Was the United States Justified in Its Policy of Family Separation at the US-Mexico Border? - Top 3 Pros and Cons
|Thursday, Aug. 16, 2018 | ProCon.org | MORE HEADLINES|
On Apr. 6, 2018, Attorney General Jeff Sessions implemented a new "zero-tolerance" policy for illegal immigration that involved prosecuting all adults crossing the southwest border illegally, noting a 203% increase in illegal border crossings from 2017 to 2018. The change resulted in about 3,000 children being forcibly separated from their parents because the children couldn't be held in a federal jail alongside their parents. The separated migrant children were detained at government-run facilities, including a new "tent city" built to handle the influx of kids needing housing, while their parents were held in federal jail. Previously, families who were contesting deportation or applying for asylum remained in the United States out of detention until their cases were resolved.
The families separated at the border included a mix of legal asylum seekers and illegal border crossers from throughout Central America, many fleeing gang violence in their home nations. DHS states that families attempting to enter the country through legal means are not prosecuted, and that asylum seekers at ports of entry were not turned away. Media reports and an ACLU lawsuit disagree, saying that some asylum seekers at ports of entry in Texas and California were separated from their children or denied entry by armed Customs and Border Protection agents.
In a June 2018 national survey of 1,000 likely voters, Rasmussen Reports found that 54% of likely voters and 82% of Republicans believed that parents who attempted to enter the United States illegally were more to blame for the separation than the government. A Quinnipiac University poll found that 66% of Americans opposed the policy, compared to 27% who supported it; that support rose to 55% among Republicans.
Following an international outcry and planned nationwide protests, President Donald Trump signed an executive order on June 20 to keep families detained together. One week later, a federal judge ordered the government to reunite children with their parents within a month.
Proponents of the family separation at the US-Mexico border say the policy was intended as a deterrent to people making the long and dangerous journey to cross the US-Mexico border illegally. They also contend that the US government is trying to curb abuse of its asylum process and that people who knowingly violate US laws have to face the consequences.
Opponents of family separation at the border say that the separating children from their parents has a damaging psychological, emotional, and physical impact. They also contend that the policy violates international law and basic human rights, and that separating children from their parents because of immigration status is immoral.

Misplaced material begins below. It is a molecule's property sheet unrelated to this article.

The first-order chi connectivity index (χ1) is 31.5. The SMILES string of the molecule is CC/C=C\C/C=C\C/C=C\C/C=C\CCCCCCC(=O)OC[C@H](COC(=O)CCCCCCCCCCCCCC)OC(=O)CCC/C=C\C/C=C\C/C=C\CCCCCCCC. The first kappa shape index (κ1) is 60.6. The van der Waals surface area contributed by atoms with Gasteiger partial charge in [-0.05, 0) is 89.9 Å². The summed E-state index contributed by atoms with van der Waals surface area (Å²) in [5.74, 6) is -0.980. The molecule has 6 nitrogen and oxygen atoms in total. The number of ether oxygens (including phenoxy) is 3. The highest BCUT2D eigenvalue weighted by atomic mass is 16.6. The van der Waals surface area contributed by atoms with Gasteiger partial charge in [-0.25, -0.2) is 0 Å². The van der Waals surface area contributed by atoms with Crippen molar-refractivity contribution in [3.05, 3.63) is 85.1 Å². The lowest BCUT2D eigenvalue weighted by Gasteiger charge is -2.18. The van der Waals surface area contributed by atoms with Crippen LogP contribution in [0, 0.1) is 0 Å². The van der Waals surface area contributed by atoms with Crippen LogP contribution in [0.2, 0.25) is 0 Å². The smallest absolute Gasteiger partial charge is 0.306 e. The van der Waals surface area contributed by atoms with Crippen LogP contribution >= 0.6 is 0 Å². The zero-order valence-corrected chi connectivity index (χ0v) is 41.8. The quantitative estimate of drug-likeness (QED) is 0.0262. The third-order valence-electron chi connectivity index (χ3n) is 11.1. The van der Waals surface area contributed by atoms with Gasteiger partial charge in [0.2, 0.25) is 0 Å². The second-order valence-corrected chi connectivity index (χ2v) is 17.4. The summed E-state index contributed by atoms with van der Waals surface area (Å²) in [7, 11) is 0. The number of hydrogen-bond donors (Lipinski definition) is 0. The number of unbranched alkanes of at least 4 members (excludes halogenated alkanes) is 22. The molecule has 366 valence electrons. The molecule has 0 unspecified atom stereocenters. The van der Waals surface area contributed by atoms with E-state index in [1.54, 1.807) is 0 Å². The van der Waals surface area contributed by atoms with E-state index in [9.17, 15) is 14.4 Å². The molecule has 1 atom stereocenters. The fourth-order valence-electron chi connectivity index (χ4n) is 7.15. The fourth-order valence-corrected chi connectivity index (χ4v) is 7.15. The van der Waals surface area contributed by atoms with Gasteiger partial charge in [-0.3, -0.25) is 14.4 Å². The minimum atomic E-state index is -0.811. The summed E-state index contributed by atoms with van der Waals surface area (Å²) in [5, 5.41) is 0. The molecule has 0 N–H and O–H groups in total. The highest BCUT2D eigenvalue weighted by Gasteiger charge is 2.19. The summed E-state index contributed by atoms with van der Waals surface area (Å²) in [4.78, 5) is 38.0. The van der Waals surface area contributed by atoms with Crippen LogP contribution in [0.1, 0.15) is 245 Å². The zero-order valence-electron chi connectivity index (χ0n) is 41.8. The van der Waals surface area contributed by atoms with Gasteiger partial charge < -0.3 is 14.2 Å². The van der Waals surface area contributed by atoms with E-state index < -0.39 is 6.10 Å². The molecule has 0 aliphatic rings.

Was the United States Justified in Its Policy of Family Separation at the US-Mexico Border?
Since 2014, the United States has witnessed a migration crisis from the 'Northern Triangle' region of Central America. This region, which includes Honduras, El Salvador, and Guatemala, is characterized by high levels of violence. Per capita intentional homicide rates display this violence where Honduras ranks second, El Salvador third, and Guatemala sixth in the world. Notably, in 2014 and 2015, over 90% of all unaccompanied immigrant children came from these three countries.
The Obama administration created guidelines that prioritized deporting individuals who posed a national security risk or committed felonies; the Trump administration enacted Executive Order 13768 to deport all immigrants charged with a crime. It also enacted a zero-tolerance policy, which stated that following the sentencing phase of cases, prosecutors should seek judicial orders of removal (deportation).
The Trump administration cited previous legislation and court decrees to justify its actions. First, the Immigration and Nationality Act of 1952 stated that any individual who crosses the border illegally is charged with a misdemeanor. This act lays the foundation to charge an immigrant in the country illegally with a misdemeanor, allowing the deportation process to begin per Executive Order 13768. Second, citing the 1997 consent decree in Flores v. Reno and the 2016 decision by the US Court of Appeals, Jeff Sessions stated that "ICE can only keep families detained together for a very short period of time."
On June 27, 2018, a federal judge appointed under President George W. Bush ordered the Trump Administration to reunite parents and children separated at the border within 30 days, and children under 5 within 14 days. As of Aug. 10, 1,569 minors have been reunited with their parents, while 559 still remain separated. Of those who have not been reunited, 386 could not been reunited due to parents already being deported. Additionally, 163 children couldn't be reunited because their parents did not want them to be reunited as they would rather have their child stay in the US than return to their home country.